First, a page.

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While box elder may not be much of a tree to look at, as a woodturner I appreciate its wood when it's been invaded by ambrosia beetles. The story is quite fascinating...
She deposits her eggs in short side galleries, and the hatched larvae are raised there, feeding on the fungus the female has been growing for them. She tends to them while they grow; both adult and larvae feed on the fungus growing on the tunnel walls, not on the wood. The tunnels are kept clear of wood dust and excrement produced by the larvae, the female often pushing it out of the tree (if you examine the small beetle holes in ambrosia lumber, you'll usually find that they're clear of wood dust; the tunnels created by other boring insects will often be packed with wood dust). When the larvae have grown to become adults, they gather fungal spores and emerge from the tree to start their own colonies. These critters don't tunnel voraciously through wood, eating all the wood they can; rather, they exploit the moist environment within the wood only to grow their main food source, and raise young.
The red streaks in the vessel above are stains caused by the ambrosia fungus. And that's why I like Boxelder!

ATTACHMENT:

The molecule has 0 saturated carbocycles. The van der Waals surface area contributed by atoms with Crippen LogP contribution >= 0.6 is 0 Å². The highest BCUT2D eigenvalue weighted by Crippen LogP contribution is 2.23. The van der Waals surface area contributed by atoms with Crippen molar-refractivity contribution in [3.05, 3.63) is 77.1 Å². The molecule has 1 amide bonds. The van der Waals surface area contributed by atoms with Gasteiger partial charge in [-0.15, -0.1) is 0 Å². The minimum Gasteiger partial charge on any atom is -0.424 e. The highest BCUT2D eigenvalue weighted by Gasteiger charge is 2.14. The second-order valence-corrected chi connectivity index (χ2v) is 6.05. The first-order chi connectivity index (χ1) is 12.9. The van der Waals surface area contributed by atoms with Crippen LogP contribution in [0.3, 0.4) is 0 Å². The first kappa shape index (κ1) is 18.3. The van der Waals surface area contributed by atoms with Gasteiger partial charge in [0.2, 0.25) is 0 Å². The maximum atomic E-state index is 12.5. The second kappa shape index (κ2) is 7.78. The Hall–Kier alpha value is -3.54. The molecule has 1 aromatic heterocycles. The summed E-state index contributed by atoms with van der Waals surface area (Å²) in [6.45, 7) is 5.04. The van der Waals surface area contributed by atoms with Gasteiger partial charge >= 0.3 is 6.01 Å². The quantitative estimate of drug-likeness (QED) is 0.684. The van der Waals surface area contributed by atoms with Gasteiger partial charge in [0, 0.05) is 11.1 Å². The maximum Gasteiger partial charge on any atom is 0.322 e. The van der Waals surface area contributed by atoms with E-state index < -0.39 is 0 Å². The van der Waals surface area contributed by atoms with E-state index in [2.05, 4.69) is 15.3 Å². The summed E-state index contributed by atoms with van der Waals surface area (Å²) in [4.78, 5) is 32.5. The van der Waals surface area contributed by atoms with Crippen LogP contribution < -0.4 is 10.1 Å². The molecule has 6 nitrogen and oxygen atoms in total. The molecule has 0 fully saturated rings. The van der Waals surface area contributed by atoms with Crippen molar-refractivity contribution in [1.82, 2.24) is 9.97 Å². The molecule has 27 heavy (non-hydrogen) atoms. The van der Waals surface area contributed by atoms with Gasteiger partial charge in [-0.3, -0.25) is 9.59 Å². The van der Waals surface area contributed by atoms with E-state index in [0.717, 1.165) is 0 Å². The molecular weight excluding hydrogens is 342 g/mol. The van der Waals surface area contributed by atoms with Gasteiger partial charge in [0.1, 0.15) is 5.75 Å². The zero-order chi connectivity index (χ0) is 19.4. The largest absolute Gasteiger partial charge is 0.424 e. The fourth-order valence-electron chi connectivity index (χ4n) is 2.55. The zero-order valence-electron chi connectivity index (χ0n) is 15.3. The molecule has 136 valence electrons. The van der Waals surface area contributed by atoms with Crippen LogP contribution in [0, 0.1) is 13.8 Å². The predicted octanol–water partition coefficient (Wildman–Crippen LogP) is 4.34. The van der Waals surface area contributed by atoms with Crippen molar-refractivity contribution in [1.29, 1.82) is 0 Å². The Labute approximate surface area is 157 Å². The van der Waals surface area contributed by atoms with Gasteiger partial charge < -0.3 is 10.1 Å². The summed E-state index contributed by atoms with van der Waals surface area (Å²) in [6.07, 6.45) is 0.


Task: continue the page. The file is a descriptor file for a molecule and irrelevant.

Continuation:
Now, here's a tree I totally dislike-- Scots pine!
Ambrosia beetles have special organs ("mycangia") within their bodies to carry the spores of symbiotic ambrosia fungi; upon chewing a tunnel in the wood, the beetle releases some of these spores from her body, which quickly grow on and into the walls of the chamber. The fungus digests some of the wood tissue, and makes nutrients available on the tunnel walls. The female essentially cultivates her own "garden"... she's a fungus farmer!
Ray, there's a good lesson in your story- an otherwise, unremarkable tree species, nobody's favorite- has within it great beauty, to be brought out by somebody with a lot of talent!
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Do woody shrubs count? How about Lime Prickly ash? It grows waist to shoulder high, and covered with hard, sharp spines on stiff branches. They like to hide out with the spice bush, so when you blunder into them the spines cut deep. Ouch!